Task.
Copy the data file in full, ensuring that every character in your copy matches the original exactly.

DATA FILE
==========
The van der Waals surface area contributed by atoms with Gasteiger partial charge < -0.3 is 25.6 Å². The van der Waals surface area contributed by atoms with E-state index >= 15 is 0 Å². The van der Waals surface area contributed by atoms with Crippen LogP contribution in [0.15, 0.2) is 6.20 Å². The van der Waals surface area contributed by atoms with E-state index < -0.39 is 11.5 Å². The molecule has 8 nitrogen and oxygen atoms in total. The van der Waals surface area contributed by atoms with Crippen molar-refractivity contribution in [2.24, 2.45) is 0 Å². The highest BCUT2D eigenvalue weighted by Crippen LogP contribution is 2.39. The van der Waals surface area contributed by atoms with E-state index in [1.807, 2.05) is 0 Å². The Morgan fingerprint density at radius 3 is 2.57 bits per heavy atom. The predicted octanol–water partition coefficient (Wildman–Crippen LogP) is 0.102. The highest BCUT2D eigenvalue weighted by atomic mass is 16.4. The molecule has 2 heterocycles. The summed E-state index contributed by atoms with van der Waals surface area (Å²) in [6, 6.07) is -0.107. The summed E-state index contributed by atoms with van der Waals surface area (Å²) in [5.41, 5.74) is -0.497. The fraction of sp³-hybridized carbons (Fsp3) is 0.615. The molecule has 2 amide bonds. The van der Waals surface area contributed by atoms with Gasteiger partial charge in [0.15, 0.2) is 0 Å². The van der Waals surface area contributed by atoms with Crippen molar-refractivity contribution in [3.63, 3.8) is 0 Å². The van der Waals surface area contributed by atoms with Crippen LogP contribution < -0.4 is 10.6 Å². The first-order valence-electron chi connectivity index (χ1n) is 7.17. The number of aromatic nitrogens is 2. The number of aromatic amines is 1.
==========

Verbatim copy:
The van der Waals surface area contributed by atoms with Gasteiger partial charge < -0.3 is 25.6 Å². The van der Waals surface area contributed by atoms with E-state index >= 15 is 0 Å². The van der Waals surface area contributed by atoms with Crippen LogP contribution in [0.15, 0.2) is 6.20 Å². The van der Waals surface area contributed by atoms with E-state index < -0.39 is 11.5 Å². The molecule has 8 nitrogen and oxygen atoms in total. The van der Waals surface area contributed by atoms with Crippen molar-refractivity contribution in [2.24, 2.45) is 0 Å². The highest BCUT2D eigenvalue weighted by Crippen LogP contribution is 2.39. The van der Waals surface area contributed by atoms with E-state index in [1.807, 2.05) is 0 Å². The Morgan fingerprint density at radius 3 is 2.57 bits per heavy atom. The predicted octanol–water partition coefficient (Wildman–Crippen LogP) is 0.102. The highest BCUT2D eigenvalue weighted by atomic mass is 16.4. The molecule has 2 heterocycles. The summed E-state index contributed by atoms with van der Waals surface area (Å²) in [6, 6.07) is -0.107. The summed E-state index contributed by atoms with van der Waals surface area (Å²) in [5.41, 5.74) is -0.497. The fraction of sp³-hybridized carbons (Fsp3) is 0.615. The molecule has 2 amide bonds. The van der Waals surface area contributed by atoms with Gasteiger partial charge in [0.15, 0.2) is 0 Å². The van der Waals surface area contributed by atoms with Crippen molar-refractivity contribution in [3.63, 3.8) is 0 Å². The van der Waals surface area contributed by atoms with Crippen LogP contribution < -0.4 is 10.6 Å². The first-order valence-electron chi connectivity index (χ1n) is 7.17. The number of aromatic nitrogens is 2. The number of aromatic amines is 1.